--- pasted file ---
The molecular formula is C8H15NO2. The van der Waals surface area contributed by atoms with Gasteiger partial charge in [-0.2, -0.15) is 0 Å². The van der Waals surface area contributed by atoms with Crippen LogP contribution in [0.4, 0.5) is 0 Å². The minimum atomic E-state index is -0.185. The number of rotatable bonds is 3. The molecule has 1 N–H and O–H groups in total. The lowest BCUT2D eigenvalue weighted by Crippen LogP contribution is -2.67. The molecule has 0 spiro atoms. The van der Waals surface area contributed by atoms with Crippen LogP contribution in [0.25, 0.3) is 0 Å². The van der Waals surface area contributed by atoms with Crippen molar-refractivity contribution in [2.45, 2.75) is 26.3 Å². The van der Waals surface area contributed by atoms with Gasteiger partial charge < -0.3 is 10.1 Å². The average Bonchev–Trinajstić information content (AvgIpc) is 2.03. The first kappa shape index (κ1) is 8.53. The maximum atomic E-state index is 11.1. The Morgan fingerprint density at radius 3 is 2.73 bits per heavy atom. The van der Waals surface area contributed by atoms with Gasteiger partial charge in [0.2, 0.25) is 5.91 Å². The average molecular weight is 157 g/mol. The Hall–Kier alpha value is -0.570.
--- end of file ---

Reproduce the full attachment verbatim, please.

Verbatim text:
The molecular formula is C8H15NO2. The van der Waals surface area contributed by atoms with Gasteiger partial charge in [-0.2, -0.15) is 0 Å². The van der Waals surface area contributed by atoms with Crippen LogP contribution in [0.4, 0.5) is 0 Å². The minimum atomic E-state index is -0.185. The number of rotatable bonds is 3. The molecule has 1 N–H and O–H groups in total. The lowest BCUT2D eigenvalue weighted by Crippen LogP contribution is -2.67. The molecule has 0 spiro atoms. The van der Waals surface area contributed by atoms with Crippen LogP contribution in [0.25, 0.3) is 0 Å². The van der Waals surface area contributed by atoms with Crippen molar-refractivity contribution in [2.45, 2.75) is 26.3 Å². The van der Waals surface area contributed by atoms with Gasteiger partial charge < -0.3 is 10.1 Å². The average Bonchev–Trinajstić information content (AvgIpc) is 2.03. The first kappa shape index (κ1) is 8.53. The maximum atomic E-state index is 11.1. The Morgan fingerprint density at radius 3 is 2.73 bits per heavy atom. The van der Waals surface area contributed by atoms with Gasteiger partial charge in [0.2, 0.25) is 5.91 Å². The average molecular weight is 157 g/mol. The Hall–Kier alpha value is -0.570.